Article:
Jamie Oliver

Beef tagine


I’m a bit late to the game on the ras el hanout front. This ingredient has always seemed a bit too ‘Yotam Ottolenghi’ for me (meaning that it can’t be found easily in suburban Nottingham). But Tesco now stock it in their own brand spice range – a sure sign that it has entered the realms of commonplace.

Anyway, my sister gave me a little bag of it to try recently and so I set about finding a recipe.

Ras el hanout is a North African spice mix which translates as ‘head of the shop’ – as in the best spices the shop keeper has to offer. I have no idea exactly what was in my little unmarked bag, but according to Wikipedia, cardamom, cumin, cloves, cinnamon, nutmeg, mace, allspice, dried ginger, chili peppers, coriander seed, peppercorn and paprika are all commonly used.

I’m not sure why this recipe (a bastardised version of one of Jamie Oliver’s*) uses additional cinnamon, cumin, paprika and ginger if the ras el hanout is likely to include these already. Purists would probably insist of making up their own spice mix from scratch in any case, as with garam masala, curry powder, jerk seasoning, five spice and the like.

All I can say is that the final dish was delicious and very easy (if time consuming) to make.

When I was frying off the beef my son asked me if I was making mince pies. I can see why he said this because the cloves, cinnamon and nutmeg in the spice mix does make it smell very Christmassy. I’m being a complete Grinch about Christmas at the moment so this is probably about as festive as my recipes on this blog will get this year.

*the original recipe can’t be trusted in any case. The comments section on Jamie’s website bought my attention to the fact that he uses teaspoons of spices in the TV series but tablespoons on the web.

Beef tangine

Serves 4-6

  • 1kg lean stewing steak cut into large (approx. 2.5 cm sq) chunks

For the marinade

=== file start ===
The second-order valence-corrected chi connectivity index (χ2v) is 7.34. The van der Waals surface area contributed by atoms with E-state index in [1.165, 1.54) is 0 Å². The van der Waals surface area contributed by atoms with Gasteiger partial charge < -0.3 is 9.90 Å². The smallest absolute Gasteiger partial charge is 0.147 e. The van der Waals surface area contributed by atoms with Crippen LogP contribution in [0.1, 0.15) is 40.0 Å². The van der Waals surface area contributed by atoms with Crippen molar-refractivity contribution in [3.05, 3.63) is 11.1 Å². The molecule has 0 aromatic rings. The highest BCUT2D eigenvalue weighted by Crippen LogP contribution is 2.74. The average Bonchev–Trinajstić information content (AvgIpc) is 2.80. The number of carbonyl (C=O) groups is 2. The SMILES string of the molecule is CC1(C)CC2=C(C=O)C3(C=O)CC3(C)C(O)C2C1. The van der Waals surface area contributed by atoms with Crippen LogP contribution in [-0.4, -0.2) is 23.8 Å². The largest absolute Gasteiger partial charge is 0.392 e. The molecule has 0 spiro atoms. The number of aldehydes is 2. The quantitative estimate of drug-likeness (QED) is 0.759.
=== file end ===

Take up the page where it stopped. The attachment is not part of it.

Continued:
• 1 tablespoon of ras el hanout
  • 2 teaspoons of ground or whole cumin
  • 1 teaspoon of ground cinnamon
  • 1 teaspoon of ground ginger
  • 1 teaspoon of paprika
  • 1 teaspoon of salt

To cook

  • A little oil
  • 1 onion roughly chopped
  • 1 tin of chopped tomatoes
  • 1 tin of chickpeas
  • A knorr vegetable stock pot (or equivalent vegetable stock cube)
  • 1 ½ cans of water
  • 100g of dried apricots cut into quarters

To serve

  • Toasted flaked almonds
  • A good handful of fresh coriander, chopped
  • Couscous (recipe here)

Place the beef in a bowl with all the marinade ingredients and mix them in with a wooden spoon or massage them in with your hands. Cover and place in the fridge for 12-24 hours.

When you are ready to cook, heat a little oil in a frying pan over a high heat and brown the meat all over. It is worth taking the time to make sure you get a really good dark brown colour on both sides as this helps with the final flavour. You will probably need to do this in a couple of batches depending on the size of your frying pan.

Fry off the onion in the same pan until brown.

Place the beef and onion in a lidded casserole dish along with the can of tomatoes, apricots, chickpeas and stock pot/cube. Cover with 1 and a half tins of water (using the tin from either the tomatoes or chickpeas to measure). Bring the mixture to the boil on the hob and then cover.

Place in an oven preheated to 180oC for 1 hour.

Then reduce the temperature to 150oc and cook for a further 2 hours or until the meat is tender.

Make sure to check the pot at regular intervals (about every 30 mins) to give it a little stir and add a little extra water if the sauce is becoming too dry.

Just before serving mix in a good handful of chopped, fresh coriander.

Serve over a steaming bowl of cous cous or rice and garnish with more coriander and lightly toasted flaked almonds.

PS. If, unlike me, you are feeling the yuletide spirit then you may like to try one of my Christmas recipes from previous years.

Bread sauce
Easy chocolate biscuits (decorated for Christmas)
Homemade mincemeat
Christmas fudge
Mincemeat filo cigars and no nonsense mincemeat tart